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Giving young LGBTI people a chance

Giving young LGBTI people a chance

‘When I was at school I told a couple of friends that I was bisexual and word got out and the whole school thought instantly I was a lesbian. I got horrifically bullied by the majority of the pupils in my year. The school, well they did nothing about it! Ever since I’ve struggled with my confidence and suffered anxiety and depression.’

That was the story of one lesbian young woman from the West Midlands of England taking part in the Youth Chances research project.

The project, by UK equality and diversity charity Metro, looked at service provision and policy for 16-25 year old lesbian, gay, bisexual, transgender and questioning young people across England.

We have conducted three national surveys: one of organizations delivering services to young people, one of those responsible for commissioning services to young people and one of 16 to 25-year-olds themselves.

The survey of young people is record-breaking with over 7,000 respondents sharing their experiences.

It is not only the unprecedented size of the sample that makes the evidence so important. It also invited respondents who identified as heterosexual and non-trans, allowing comparison with the wider population.

Moving forward, Youth Chances also has the chance to study how young LGBTI people’s experiences can change and develop over time.

The reports highlight four areas where LGBTI young people fare significantly worse than their heterosexual non-trans peers.

The most alarming of these areas is mental health with LGBTI respondents reporting higher rates of depression, self-harm and suicide ideation. The Youth Chances survey found that 44% of LGBTI young people have ever thought about suicide, compared to 26% of heterosexual non-trans young people.

The higher reported levels in the LGBTI group shows the personal impact of challenges young people face from other people’s treatment of their sexuality and gender.

Lots of challenges are identified by young people around their general safety and their school experiences. They are particularly pronounced for transgender young people.

Hate crime in respect of sexuality and gender is common with nearly three quarters (74%) of LGBTI young people experiencing name-calling and nearly a quarter (45%) experiencing physical assault. Such abuse is also reported by the heterosexual non-trans respondents, showing the relevance of this issue to all young people.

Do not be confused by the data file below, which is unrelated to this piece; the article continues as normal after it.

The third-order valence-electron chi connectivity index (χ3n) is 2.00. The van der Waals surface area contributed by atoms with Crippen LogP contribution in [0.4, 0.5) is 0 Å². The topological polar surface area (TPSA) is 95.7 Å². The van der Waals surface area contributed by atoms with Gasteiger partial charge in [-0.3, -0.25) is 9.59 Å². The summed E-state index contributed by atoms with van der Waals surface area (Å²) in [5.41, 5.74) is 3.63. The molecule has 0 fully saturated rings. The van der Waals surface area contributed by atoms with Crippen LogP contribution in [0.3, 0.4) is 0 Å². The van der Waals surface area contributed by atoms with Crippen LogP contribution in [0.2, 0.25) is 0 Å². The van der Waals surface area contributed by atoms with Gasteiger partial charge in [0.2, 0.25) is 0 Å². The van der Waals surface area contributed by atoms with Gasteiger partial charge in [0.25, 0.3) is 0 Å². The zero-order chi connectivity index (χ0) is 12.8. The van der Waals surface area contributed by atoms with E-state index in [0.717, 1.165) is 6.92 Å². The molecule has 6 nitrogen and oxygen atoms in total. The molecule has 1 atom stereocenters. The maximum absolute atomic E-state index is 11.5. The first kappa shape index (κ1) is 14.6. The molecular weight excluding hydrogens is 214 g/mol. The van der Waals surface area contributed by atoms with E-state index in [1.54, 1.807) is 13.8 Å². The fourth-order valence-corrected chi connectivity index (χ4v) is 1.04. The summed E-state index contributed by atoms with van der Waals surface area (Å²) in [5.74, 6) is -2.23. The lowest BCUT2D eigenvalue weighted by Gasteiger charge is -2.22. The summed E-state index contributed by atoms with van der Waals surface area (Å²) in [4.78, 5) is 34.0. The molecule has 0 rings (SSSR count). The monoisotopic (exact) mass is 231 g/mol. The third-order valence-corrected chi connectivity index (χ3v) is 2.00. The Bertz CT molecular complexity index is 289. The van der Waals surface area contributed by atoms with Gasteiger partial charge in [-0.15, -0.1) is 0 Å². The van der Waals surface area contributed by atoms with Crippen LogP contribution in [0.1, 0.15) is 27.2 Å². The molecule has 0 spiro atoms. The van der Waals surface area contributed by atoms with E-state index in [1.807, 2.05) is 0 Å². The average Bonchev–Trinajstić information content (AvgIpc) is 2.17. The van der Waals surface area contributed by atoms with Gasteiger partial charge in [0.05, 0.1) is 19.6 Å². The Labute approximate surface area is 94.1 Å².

At school, nearly two thirds of LGBTI respondents (65%) think their school supported its pupils badly in respect of sexuality or gender identity.

One lesbian young woman from the southeast commented: ‘My school had no posters, no helplines and no sex education for LGBTQ. There were loads of posters for bullying, but no information for anyone who was considered to be gay or LGBTQ.’

Schools are a key target for better knowledge and understanding to prevent problems arising in the first place.

Transgender young people consistently report worse experiences than other groups. A worryingly high 73% of LGBTI young people agree that discrimination against LGB people is still common, whilst 90% of LGBTI young people agree discrimination against trans people is still common.

Faced with such high levels of prejudice, the need to support and improve the experiences of all LGBTI young people and trans young people in particular, is imperative.

Having evidenced these four areas of most concern, Youth Chances is committed to making a difference to the lives of young people, by maximizing the potential of such robust data. The remaining 18 months of the project is focused on work to support the implementation of improved services to improve the experience of growing up LGBTI in England.

Whilst the opportunities for young people in England today are so much better than for previous generations and for those in other parts of the world, Youth Chances findings expose the need to avoid complacency when it comes to social justice. Whilst we all celebrated the recent passing of the equal marriage legislation, this ‘state of the nation’ report shows LGBTI young people continue to encounter problems and, in some cases, real dangers.

We welcome the collaboration of all people who want to work with Youth Chances as a platform to campaign for change. We know that our evidence will strengthen initiatives to tackle the challenges faced by children and young people.

We identified some excellent examples of good practice and suggestions for improvement. One gay young man from the northwest described his university: ‘There’s an LGBT society, the Student Union has an LGBT week, the counseling services are notably great and are apparently really helpful for dealing with stuff like sexuality based issues, there are posters everywhere; basically… offers a really great inclusive environment and seems to strive to maintain it.’

The constructive suggestions from young people that we collected in the survey will contribute to our work to develop recommendations, convening public seminars to bring together key figures in policy and practice. We will also be publishing papers in academic journals to formalize our reporting and sharing data analysis for different regions and demographic factors to better understand the intersections within the LGBTI population. Our next steps are detailed further on our website.

We were so impressed by the brave openness and calm of Tom Daley in his recent coming out video and further delighted with the positive support he attracted. We hope one day coming out will not be news at all.

Dan Baker manages the Youth Chances Project at Metro.